Joseph Skrzynski

B.Ec (Hons) Sydney

Mr Skrzynski, B.Ec (Hons) Sydney

Mr Skrzynski is a pioneer of the venture capital and private equity industry in Australia, initially for a private family company, and latterly through the largest and longest established institutional vehicle for private equity direct investment in Australia. Mr Skrzynski has spent some 35 years in this industry.

He was a Foundation Director of the Australian Venture Capital Association, went on to become its Chairman, and represented the industry as the Federal Ministerial Appointee to the Small Business Council of Australia, and later to the National Investment Council.

Since 1987, he has been Managing Director of Australian Mezzanine Investments (AMIL) group, and since 2000 of its successor, Castle Harlan Australian Mezzanine Investment Partners (CHAMP), a joint venture company with Castle Harlan, Inc. of New York, a leading private equity funds manager in North America.

The AMIL / CHAMP group has managed eight private equity funds in Australia, with A$2 billion in investment mandates ranging from early stage investments in technology start ups, through to management buy-outs of large scale industrial, media and trading companies. Successful companies from these investment programmes have listed on the Stock Exchanges of Australia, Singapore and the United States, and include such companies as Datacraft, LookSmart, Seek, Bradken and Austar United.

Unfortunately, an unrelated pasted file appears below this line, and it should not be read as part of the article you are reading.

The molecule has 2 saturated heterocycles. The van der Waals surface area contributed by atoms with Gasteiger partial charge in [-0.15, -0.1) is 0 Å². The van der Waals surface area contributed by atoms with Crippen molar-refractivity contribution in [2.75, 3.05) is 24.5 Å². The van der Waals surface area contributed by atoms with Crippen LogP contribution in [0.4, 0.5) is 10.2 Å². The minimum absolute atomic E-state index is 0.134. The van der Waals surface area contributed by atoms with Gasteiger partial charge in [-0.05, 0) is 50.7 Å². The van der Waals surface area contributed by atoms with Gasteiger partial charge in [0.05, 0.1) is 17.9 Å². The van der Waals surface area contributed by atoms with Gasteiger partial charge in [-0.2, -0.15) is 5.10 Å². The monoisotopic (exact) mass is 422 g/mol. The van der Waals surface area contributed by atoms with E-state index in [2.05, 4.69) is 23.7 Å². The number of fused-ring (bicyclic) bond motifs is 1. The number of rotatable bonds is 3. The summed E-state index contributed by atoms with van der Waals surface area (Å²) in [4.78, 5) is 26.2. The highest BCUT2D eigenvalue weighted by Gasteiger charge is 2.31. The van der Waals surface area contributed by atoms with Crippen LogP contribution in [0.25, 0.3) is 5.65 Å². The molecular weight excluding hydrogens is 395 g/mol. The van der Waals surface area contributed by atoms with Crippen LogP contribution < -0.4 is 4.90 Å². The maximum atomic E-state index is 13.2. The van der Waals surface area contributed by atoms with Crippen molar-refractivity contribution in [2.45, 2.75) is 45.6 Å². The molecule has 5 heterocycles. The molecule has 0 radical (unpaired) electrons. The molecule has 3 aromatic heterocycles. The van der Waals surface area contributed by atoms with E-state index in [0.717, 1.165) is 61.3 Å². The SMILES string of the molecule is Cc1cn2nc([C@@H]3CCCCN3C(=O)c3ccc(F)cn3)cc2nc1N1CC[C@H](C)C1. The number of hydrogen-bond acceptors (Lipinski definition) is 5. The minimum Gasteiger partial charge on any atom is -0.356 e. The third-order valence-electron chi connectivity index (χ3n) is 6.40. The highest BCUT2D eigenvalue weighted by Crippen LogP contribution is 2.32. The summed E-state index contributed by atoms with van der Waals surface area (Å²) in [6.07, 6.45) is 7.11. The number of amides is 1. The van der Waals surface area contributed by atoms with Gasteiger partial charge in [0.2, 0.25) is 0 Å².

The group raised A$950 million CHAMP II management buy-out fund in 2005, with institutional investors from Australia, North America, Europe, the Middle East and Asia. Its mandate is middle market to larger management buy-outs in Australasia, whilst in 2006 it raised the A$300 million CHAMP Ventures fund which addressed the smaller MBO market and expansion capital deals.

Mr Skrzynski has also worked in the public sector, taking a contract to act as the CEO of the Australian Film Commission (1979/82) with a brief to assist the development of the Australian Film Industry on an international scale. The size of the industry expanded from $10 million per annum to over $150 million per annum in this period, and Australian films gained much deserved international recognition.

Mr Skrzynski is a graduate of the Faculty of Economics (1970) and has been active in pro bono activities in the Arts field, including chairing the Sydney Opera House Trust and the Australian Film, TV & Radio School. He is currently a Fellow of the Senate of The University of Sydney and Chairs its Investment & Commercialisation Committee.